UAM Icing: Ice Accretion Experiments and CFD Icing Simulations on Rotors for eVTOL Unmanned Aircraft

Urban air mobility (UAM) is a fast-growing industry that utilizes electric vertical take-off and landing (eVTOL) technologies to operate in densely populated urban areas with limited space. However, atmospheric icing serves as a limitation to its operational envelope as in-flight icing can happen all year round anywhere around the globe. Since icing in smaller aviation systems is still an emerging topic, there is a necessity to study icing of eVTOL rotors specifically. Two rotor geometries were chosen for this study. A small 15-inch rotor was selected to illustrate a multirotor UAV drone, while a large 80-inch rotor was chosen to represent a UAM passenger aircraft. The ice accretion experiments were conducted in an icing wind tunnel on the small 15-inch rotor. The icing simulations were performed using FENSAP-ICE. The ice accretion simulations of the 15-inch rotor sections at –5 °C show a large, rather streamlined ice shape instead of the expected glaze ice characteristics. At –15 °C the numerical ice accretion presents the typical rime ice shape. The results of the 80-inch rotor simulation present more varied ice shapes, which could indicate higher sensitivity towards the icing condition. Ice horns formed at temperatures close to freezing and the flow separation aft of the ice led to significant aerodynamic penalties. The 3D ice accretion simulation of the 80-inch rotor shows discrepancies with the 2D results as it does not predict ice accretion at the outer region of the blades at – 15 °C. This could be due to the higher stagnation temperature, increased friction, and three-dimensional crossflows preventing ice accumulation. The performance degradation simulations show that ice accretion causes significant aerodynamic penalties, especially in cases where horn ice accretion forms. Finally, the anti-icing loads required to mitigate ice accretion thermally were calculated. Both rotors require high power consumption for a fully evaporative IPS design.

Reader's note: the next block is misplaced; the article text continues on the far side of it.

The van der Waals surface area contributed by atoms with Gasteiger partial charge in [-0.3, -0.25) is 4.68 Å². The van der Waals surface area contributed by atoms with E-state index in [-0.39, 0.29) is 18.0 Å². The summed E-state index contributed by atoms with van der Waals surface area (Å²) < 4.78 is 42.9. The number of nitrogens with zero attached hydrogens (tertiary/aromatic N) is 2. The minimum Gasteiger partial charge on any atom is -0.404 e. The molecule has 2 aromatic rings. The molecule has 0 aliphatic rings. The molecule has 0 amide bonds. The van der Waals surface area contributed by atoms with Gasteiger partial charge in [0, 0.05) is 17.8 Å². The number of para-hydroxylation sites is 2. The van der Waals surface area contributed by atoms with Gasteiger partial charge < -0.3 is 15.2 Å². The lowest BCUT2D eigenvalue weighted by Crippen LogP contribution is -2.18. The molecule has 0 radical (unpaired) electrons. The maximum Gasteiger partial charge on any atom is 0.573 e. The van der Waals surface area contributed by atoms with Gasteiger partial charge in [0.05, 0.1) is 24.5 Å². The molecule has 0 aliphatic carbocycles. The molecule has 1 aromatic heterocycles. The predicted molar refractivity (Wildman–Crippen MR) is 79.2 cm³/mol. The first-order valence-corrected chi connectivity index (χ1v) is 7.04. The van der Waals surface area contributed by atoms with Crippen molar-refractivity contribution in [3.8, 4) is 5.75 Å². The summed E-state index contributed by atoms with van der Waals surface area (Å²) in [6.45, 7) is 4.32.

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  • Accession Number: 01887342
  • Record Type: Publication
  • Source Agency: SAE International
  • Report/Paper Numbers: 2023-01-1391
  • Files: TRIS, SAE
  • Created Date: Jul 14 2023 11:23AM